There’s nothing like carving a pumpkin to get into the Halloween mood. But if you don’t do it safely, you might spend time in an emergency room instead of out trick-or-treating with the rest of the witches, ghosts, and goblins.
Each October hospitals treat four to five times more hand injuries than usual as a result of pumpkin-carving injuries. “The most common accidents associated with pumpkin carving are stab wounds to the fingers and palm,” says Stuart J. Elkowitz, M.D., a hand surgeon at Somers Orthopaedic Surgery & Sports Medicine Group in Carmel, N.Y., who repairs the resulting gashes every Halloween. It’s often the index finger that’s punctured, he says, causing damage to tendons, nerves, or arteries.
Why is carving so dangerous? Pumpkins can be both slippery and tough. Cuts can occur when a knife sticks in the rind, then abruptly dislodges as you tug it out, slicing your supporting hand. Or you can cut yourself if the handle gets slippery with pumpkin pulp, causing your hand to slide down the blade as you push the knife into the pumpkin.
Here are five ways to avoid a pumpkin-carving nightmare:
1. Use the Right Tools
Consumer Reports tested pumpkin-carving kits a few years ago and noted that an advantage of the specialty tools—readily found online and in convenience stores—was that they can saw through rinds, poke holes, and scoop out innards without being razor-sharp. The instruments are also generally small, which makes them easier to control than most knives and easier to use when making intricate cuts.
2. Carve Before Taking the Top Off the Pumpkin
“That way you won’t be tempted to put your hand inside and cut toward your hand,” advises Stuart J. Elkowitz, M.D., a hand surgeon. He also recommends stabilizing the pumpkin by holding the top and pointing the blade down.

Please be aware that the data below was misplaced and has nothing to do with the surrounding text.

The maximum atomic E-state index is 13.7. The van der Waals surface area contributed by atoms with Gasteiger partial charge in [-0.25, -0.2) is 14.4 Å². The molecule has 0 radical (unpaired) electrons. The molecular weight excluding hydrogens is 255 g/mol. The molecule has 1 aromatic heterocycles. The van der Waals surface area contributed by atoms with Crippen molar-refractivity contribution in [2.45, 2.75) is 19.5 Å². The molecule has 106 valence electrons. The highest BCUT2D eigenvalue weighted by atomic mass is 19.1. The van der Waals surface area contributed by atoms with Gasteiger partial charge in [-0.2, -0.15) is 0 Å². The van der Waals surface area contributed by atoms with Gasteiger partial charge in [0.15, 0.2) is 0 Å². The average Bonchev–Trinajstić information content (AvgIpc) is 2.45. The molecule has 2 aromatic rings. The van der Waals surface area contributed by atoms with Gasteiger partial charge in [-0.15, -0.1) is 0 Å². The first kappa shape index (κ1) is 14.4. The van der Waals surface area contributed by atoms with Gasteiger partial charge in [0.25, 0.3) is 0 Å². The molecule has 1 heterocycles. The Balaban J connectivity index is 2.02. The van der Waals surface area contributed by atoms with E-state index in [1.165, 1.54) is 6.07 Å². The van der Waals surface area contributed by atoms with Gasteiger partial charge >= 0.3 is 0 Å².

3. Take Precautions
That means carving in a clean, dry, and well-lit area, keeping your hands and tools clean and dry, and taking your time.
4. Don’t Let Kids Carve
Most Halloween accidents happen to kids ages 10 to 14, according to a study published in the journal Pediatrics in 2010. So don’t let children 14 and younger do the actual carving. Instead, have them draw the pattern with a marker and clean out the pulp and seeds with their hands or a spoon—but make sure an adult does the actual cutting. It’s important to supervise older teens, too. Elkowitz notes that adolescents often become patients because parents think they’re responsible enough to be left on their own. So have them use pumpkin-carving kits or, if you think they’re responsible enough to use knives, make sure they use short-handled ones, and that the knives are kept clean and dry.
5. Know First Aid
In case someone does get cut while carving a pumpkin, apply direct pressure to the injury using a clean, dry cloth. If bleeding doesn’t stop in 15 minutes, get to an emergency room or urgent-care clinic.